When working in the dining room there is a certain way we should compose ourselves. These standards help us deliver service that is beyond the ordinary. They apply not only to how we interact with our guests but how we interact with each other. Pull chairs and tables out for guests whenever possible. When you are approaching a co-worker from behind in the restaurant always let them know you are behind them. When you see a co-worker coming in your direction carrying drinks or plates, always yield to them. When a guest leaves the table, always re-fold their napkin or replace it with a new napkin. Refrain from the discussion of bad tips and difficult guests during service . A server should be in the dining room at all times, He/She should alert a manager or (buddy system)when leaving the floor. Be aware of your surroundings. Always look to pick up on the body language of our guests. Dont forget to look down to notice spills on the floor or things need to be picked up.


Service staff should only be at the front desk to communicate with the host/hostess. It should not be a place for staff to congregate during service or examine reservations. Refrain from touching your hair, nose, face or mouth when on the floor. Eating is never permitted during service. Drinking water or coffee will be permitted but only in certain areas. Drinking of sodas, juices and espresso is prohibited. At no time should you be on the floor when out of uniform. Any time you enter or exit the restaurant, you must use the service entrance. Remember that you are always on display when you are in the dining room. You are representing1826. Always look your best and smile.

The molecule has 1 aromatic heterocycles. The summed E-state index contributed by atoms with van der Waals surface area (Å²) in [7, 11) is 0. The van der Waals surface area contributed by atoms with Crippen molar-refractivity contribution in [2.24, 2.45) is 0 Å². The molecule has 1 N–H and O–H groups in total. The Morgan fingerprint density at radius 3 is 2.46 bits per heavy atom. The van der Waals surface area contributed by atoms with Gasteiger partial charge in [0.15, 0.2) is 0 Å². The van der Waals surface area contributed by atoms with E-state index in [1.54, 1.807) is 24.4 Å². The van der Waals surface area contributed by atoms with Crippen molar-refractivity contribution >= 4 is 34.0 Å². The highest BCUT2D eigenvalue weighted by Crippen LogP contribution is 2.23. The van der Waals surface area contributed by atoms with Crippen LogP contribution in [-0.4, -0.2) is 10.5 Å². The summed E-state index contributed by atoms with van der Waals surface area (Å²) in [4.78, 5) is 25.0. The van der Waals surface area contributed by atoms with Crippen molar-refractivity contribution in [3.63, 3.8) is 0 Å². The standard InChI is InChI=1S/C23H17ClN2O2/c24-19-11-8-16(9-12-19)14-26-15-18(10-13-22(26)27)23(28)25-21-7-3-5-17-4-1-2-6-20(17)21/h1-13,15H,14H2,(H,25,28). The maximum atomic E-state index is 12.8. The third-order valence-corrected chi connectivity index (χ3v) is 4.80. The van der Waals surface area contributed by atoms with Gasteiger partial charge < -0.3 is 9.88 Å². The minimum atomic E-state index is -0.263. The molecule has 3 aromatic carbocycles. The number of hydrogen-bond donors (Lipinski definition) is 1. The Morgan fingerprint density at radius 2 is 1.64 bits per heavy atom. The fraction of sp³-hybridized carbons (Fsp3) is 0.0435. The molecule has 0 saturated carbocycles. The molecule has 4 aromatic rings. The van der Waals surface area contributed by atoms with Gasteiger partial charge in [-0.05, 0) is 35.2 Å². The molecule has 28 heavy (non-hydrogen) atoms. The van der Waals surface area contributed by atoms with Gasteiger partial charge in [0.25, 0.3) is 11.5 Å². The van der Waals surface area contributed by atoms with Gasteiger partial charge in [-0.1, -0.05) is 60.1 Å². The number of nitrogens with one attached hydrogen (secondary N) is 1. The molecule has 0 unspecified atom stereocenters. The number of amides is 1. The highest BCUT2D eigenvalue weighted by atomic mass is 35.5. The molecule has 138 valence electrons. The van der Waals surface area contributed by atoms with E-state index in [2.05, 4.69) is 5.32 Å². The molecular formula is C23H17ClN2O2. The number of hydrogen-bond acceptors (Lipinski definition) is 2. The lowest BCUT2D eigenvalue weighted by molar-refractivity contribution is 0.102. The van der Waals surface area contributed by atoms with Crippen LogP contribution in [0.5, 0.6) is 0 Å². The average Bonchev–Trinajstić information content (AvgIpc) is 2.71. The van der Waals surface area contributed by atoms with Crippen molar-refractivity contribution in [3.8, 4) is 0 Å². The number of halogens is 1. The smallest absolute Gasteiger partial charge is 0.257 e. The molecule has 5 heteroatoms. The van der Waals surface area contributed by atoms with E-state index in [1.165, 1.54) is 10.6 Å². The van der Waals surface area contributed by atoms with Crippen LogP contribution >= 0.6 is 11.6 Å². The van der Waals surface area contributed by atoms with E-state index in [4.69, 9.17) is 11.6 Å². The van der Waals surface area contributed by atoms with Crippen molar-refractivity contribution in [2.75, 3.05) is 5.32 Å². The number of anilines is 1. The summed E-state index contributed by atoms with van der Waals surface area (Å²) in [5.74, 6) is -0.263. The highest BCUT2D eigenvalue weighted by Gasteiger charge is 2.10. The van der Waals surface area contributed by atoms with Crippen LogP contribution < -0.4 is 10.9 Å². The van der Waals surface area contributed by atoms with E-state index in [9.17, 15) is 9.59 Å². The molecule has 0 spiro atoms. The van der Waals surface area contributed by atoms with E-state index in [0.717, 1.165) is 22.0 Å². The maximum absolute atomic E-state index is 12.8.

When walking in the restaurant, always yield to our guests. Whenever making eye contact with a guest when passing, always smile and acknowledge them. If a guest asks for directions to the bathroom, kindly show them the way or escort them to the nearest bathroom. Do not simply point and give them directions Always be aware of guests within earshot and keep all conversation professional. Refers to our guests as ladies and gentleman. Show that you care about our guests. Using phrases such as how is everything? demonstrate that you are simply going through the motions. Ask about specific dishes, ask about wine pairings show that you are concerned with their experience. Attentive eye contact should be maintained with your guests at all times and certainly while serving. It is bad form to be serving one table and glancing at another. A customer is never to be interrupted. Cutting into the conversation by saying, excuse me is also not professional. When guests ask you to recommend something, do so with confidence. Never tell a guest that you do not care for a dish on the menu. Do not describe dishes as sort of like this or like that. Describe them exactly and accurately. The guest is not asking for a recipe, rather a brief description. Be aware of the guests sense of time. Time is not equal for the guest. For example, a guest has spent 3 hours having dinner, could get upset if they have to wait 5 minutes for the check. Even if your service is otherwise perfect, an error in 27